Even if you don’t think the crash was that serious, it’s so important to replace your car seat if the manufacturer requires it. Even if there is no visible damage, there could be plenty of wear and tear from the accident below the surface. The car seat held up in this accident, but it may not hold up in the next!

Make an insurance claim. 

Now, it’s time to call your insurance company and start the claim process. For the car seat and other personal property in the car, you’ll actually call your homeowner’s insurance provider. They’ll take care of the replacement cost to get a new car seat! 

Get a new car seat if necessary. 

If you do need a new car seat, replace it right away. Never continue to use a seat after an accident, even just for a few trips. Get a seat right away! Don’t wait for a sale or for that insurance check.

If you’re overwhelmed by all the choices, remember we have buying kits to help you find the right fit. You can also check out our blog posts on finding the best seat for your infant, toddler, and/or child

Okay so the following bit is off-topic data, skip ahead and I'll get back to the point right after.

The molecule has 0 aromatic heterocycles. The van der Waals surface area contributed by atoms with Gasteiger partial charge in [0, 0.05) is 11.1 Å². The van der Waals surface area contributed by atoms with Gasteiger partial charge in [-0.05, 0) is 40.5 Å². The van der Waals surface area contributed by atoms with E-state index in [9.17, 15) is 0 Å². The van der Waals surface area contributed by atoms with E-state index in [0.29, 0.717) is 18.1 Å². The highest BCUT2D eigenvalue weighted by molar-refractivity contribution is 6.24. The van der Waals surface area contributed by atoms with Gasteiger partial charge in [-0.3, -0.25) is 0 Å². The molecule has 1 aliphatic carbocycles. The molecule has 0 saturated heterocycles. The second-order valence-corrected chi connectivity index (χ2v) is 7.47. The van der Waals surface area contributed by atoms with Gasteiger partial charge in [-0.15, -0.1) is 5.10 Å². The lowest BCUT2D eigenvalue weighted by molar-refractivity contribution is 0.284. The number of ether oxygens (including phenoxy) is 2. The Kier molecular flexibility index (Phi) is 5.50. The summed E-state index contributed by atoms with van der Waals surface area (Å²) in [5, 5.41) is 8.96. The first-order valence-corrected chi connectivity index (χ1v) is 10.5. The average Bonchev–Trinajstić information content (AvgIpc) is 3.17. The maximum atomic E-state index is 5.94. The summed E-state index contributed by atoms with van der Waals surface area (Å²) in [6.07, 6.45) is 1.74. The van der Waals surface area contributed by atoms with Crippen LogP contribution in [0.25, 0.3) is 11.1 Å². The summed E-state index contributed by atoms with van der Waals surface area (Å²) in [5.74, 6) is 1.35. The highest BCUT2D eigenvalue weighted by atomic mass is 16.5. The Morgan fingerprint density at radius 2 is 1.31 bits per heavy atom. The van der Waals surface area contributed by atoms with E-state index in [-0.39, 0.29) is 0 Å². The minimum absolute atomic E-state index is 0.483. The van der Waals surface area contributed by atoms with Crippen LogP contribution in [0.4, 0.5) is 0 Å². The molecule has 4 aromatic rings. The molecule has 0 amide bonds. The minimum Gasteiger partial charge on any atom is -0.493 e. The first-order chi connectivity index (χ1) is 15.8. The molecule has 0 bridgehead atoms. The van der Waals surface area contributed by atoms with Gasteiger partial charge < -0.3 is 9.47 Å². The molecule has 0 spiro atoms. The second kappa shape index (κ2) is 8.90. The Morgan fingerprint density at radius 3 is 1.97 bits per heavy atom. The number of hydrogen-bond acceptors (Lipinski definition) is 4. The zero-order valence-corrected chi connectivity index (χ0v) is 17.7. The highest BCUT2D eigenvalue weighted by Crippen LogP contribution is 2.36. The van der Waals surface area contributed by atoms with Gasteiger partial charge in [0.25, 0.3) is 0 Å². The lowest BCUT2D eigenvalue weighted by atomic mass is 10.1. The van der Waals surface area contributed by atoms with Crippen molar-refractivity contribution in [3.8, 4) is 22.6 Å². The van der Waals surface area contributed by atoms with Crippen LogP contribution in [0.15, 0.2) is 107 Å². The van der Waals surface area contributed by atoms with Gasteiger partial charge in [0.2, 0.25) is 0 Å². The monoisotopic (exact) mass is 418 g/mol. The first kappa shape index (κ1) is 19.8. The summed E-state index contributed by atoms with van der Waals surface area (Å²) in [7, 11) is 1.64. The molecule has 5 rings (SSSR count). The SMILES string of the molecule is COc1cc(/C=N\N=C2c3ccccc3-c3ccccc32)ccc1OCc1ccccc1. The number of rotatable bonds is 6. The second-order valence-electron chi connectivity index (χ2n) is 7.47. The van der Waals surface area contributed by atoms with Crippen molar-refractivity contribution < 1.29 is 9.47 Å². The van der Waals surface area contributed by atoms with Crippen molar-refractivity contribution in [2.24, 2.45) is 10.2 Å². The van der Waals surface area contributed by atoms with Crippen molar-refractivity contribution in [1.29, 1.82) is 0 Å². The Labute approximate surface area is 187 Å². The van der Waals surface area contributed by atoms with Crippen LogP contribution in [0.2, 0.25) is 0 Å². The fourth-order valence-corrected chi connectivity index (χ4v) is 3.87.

Recycle the old car seat. 

Never donate or sell your damaged car seat. If it’s not safe enough for your child, it’s not safe enough for someone else’s either! We recommend recycling car seats during Target’s twice-annual car seat trade-in event. You take an old car seat into the store, they dispose of it for you, and you get 20% off another baby purchase. It’s a great deal!

A car crash can do a lot of damage, so make sure you take the right post-accident steps to keep your family safe. 

Getting in an accident is scary, but having your child in a car seat makes them 82% safer in any accident. Wow! Ensuring you have the right car seat fit for your child, ensuring the car seat is properly installed, and ensuring your child is correctly buckled each time you enter the car is the best way to keep them safe. 

Plus, confirming everything is correct with the car seat gives you peace of mind that you’re doing everything you can to protect your children. If you want to know more car seat safety tips and tricks, check out our blog and join us on Instagram and YouTube! We’d love to show you the ropes and keep your child safe in their seat.